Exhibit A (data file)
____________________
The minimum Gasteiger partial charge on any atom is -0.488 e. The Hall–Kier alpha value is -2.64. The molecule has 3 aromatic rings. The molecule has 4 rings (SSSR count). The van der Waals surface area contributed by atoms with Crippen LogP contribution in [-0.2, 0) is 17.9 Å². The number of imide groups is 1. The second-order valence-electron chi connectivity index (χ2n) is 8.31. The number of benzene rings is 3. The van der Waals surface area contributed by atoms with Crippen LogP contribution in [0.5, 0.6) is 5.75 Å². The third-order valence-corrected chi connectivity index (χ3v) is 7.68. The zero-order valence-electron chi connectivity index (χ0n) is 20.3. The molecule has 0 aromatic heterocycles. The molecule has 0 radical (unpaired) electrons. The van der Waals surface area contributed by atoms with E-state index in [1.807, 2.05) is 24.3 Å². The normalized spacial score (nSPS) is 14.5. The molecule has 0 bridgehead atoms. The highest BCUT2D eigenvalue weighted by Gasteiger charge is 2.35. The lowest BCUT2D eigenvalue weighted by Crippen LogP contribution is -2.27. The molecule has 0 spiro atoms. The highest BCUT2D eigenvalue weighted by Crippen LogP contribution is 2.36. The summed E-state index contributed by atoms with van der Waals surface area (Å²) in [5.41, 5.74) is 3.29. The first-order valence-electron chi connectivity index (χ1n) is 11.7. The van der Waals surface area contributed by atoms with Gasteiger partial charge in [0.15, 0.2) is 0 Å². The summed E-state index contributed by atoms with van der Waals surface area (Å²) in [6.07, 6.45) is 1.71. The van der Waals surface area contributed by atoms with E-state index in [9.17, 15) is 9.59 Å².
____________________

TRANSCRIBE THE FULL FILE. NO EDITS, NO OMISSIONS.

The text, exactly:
The minimum Gasteiger partial charge on any atom is -0.488 e. The Hall–Kier alpha value is -2.64. The molecule has 3 aromatic rings. The molecule has 4 rings (SSSR count). The van der Waals surface area contributed by atoms with Crippen LogP contribution in [-0.2, 0) is 17.9 Å². The number of imide groups is 1. The second-order valence-electron chi connectivity index (χ2n) is 8.31. The number of benzene rings is 3. The van der Waals surface area contributed by atoms with Crippen LogP contribution in [0.5, 0.6) is 5.75 Å². The third-order valence-corrected chi connectivity index (χ3v) is 7.68. The zero-order valence-electron chi connectivity index (χ0n) is 20.3. The molecule has 0 aromatic heterocycles. The molecule has 0 radical (unpaired) electrons. The van der Waals surface area contributed by atoms with E-state index in [1.807, 2.05) is 24.3 Å². The normalized spacial score (nSPS) is 14.5. The molecule has 0 bridgehead atoms. The highest BCUT2D eigenvalue weighted by Gasteiger charge is 2.35. The lowest BCUT2D eigenvalue weighted by Crippen LogP contribution is -2.27. The molecule has 0 spiro atoms. The highest BCUT2D eigenvalue weighted by Crippen LogP contribution is 2.36. The summed E-state index contributed by atoms with van der Waals surface area (Å²) in [5.41, 5.74) is 3.29. The first-order valence-electron chi connectivity index (χ1n) is 11.7. The van der Waals surface area contributed by atoms with Gasteiger partial charge in [0.15, 0.2) is 0 Å². The summed E-state index contributed by atoms with van der Waals surface area (Å²) in [6.07, 6.45) is 1.71. The van der Waals surface area contributed by atoms with E-state index in [9.17, 15) is 9.59 Å².